|Accident Type:||Collision with school bus|
|Location:||Chappell Hill, Texas|
|Date and Time:||April 7, 1998; 4:10 p.m.|
|Vehicle 1 (V1):||1995 Navistar car carrier|
|Vehicle 2 (V2):||1989 International/American Transportation Corporation (AmTran) school bus|
|Injuries:||2 serious, 33 minor injuries|
The truckdriver stated that he was traveling east on U.S. Highway 290 about 56 mph when he struck a stopped school bus on Nicholson Lake Road. (See figure 1.) The truckdriver said that prior to the collision he braked and swerved to the left, but the right front of the truck struck the left rear of the school bus. Two students sustained serious injuries; 31 students, the busdriver, and the truckdriver sustained minor injuries. Both vehicles were destroyed.
The truckdriver stated that he did not see the school bus because he was late and had been looking on his clipboard for a telephone number to call a business. He found the telephone number and was placing his clipboard between the seats when he looked up and saw that the school bus was stopped. He had been awake for 14 1/2 hours and, except for a 45-minute nap, had been on duty for 13 1/4 hours and had been driving for almost 10 hours. By the time the driver would have completed his shift, he would have been awake for 18 hours, on duty for 15 hours, and driving for 12 hours. When asked how he felt, the driver stated that he was "physically tired" but believed that he was mentally alert.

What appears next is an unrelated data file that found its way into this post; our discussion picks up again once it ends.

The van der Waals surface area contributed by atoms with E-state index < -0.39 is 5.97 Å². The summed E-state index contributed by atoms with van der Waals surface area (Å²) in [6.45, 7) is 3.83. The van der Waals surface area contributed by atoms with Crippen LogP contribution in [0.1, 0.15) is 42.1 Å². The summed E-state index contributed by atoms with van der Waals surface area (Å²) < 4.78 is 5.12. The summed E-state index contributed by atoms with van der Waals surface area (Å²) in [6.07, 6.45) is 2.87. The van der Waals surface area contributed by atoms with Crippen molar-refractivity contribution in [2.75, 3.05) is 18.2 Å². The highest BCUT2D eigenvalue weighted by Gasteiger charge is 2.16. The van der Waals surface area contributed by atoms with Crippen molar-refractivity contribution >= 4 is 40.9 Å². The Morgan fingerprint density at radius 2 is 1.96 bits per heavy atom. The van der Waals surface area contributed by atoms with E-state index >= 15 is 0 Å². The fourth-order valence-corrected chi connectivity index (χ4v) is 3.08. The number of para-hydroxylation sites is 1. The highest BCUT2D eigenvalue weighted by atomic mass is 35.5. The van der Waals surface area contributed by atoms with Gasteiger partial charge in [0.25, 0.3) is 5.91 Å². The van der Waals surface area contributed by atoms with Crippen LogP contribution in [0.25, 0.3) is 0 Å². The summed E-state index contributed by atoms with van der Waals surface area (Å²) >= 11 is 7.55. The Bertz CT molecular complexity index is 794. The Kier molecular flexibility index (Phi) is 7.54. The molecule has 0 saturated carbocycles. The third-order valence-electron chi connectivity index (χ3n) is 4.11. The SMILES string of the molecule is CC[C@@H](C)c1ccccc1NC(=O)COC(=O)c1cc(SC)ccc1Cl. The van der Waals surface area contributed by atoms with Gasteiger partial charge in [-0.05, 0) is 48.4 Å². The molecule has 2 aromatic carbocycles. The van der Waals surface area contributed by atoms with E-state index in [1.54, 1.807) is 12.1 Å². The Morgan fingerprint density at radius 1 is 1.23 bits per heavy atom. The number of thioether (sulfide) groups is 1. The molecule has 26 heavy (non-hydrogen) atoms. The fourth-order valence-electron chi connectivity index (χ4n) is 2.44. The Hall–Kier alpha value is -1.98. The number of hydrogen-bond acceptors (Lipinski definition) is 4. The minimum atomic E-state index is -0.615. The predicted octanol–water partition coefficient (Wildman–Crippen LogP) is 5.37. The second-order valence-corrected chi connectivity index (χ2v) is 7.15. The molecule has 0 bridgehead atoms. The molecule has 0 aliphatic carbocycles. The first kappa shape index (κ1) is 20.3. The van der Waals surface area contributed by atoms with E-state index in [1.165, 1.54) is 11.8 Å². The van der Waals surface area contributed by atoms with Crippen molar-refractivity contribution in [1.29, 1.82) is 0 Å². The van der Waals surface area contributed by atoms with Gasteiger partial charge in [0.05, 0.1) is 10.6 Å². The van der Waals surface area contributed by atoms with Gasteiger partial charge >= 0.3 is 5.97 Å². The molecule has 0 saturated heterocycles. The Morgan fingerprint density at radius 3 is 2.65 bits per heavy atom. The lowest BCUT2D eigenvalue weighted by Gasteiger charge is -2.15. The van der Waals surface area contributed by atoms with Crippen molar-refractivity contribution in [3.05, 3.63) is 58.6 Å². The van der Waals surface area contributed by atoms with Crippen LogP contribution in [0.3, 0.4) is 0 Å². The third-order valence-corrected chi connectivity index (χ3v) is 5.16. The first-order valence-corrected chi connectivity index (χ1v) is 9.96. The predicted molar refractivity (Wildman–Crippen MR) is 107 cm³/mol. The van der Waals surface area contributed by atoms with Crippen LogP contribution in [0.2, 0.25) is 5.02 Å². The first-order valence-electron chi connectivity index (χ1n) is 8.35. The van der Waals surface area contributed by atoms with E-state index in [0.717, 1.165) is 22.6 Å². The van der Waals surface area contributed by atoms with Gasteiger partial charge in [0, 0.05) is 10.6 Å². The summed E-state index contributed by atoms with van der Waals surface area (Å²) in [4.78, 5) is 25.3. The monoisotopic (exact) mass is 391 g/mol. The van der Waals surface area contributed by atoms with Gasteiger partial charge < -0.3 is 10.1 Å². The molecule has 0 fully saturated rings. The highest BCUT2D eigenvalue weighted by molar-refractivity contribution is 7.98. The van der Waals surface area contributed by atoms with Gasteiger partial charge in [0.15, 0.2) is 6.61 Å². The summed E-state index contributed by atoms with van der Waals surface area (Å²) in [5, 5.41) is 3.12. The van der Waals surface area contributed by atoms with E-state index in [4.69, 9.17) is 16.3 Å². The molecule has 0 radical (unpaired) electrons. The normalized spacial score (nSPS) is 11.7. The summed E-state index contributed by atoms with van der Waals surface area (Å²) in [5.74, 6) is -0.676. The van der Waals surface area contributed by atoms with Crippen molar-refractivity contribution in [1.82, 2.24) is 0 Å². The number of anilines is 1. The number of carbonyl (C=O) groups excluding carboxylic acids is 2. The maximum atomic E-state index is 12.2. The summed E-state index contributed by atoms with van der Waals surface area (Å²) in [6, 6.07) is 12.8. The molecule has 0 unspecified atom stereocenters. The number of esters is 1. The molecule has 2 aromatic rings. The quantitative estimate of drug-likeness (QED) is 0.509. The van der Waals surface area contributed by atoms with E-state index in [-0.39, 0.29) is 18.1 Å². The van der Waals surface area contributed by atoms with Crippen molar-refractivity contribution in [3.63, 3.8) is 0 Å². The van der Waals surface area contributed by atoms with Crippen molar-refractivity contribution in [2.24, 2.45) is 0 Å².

Texas has adopted most of the Federal Motor Carrier Safety Regulations with some variances. Pertinent to this accident are the variances for the hours-of-service and the record-keeping regulations. Texas allows intrastate drivers to drive 12 hours a day and does not require drivers to keep hours-of-service records. The carrier was rated satisfactory in July 1994.
Figure 1. Accident diagram.
The National Transportation Safety Board determines that the probable cause of the accident was the truckdriver's inattention to driving. Contributing to the accident may have been the truckdriver's fatigue.
Adopted: September 17, 2002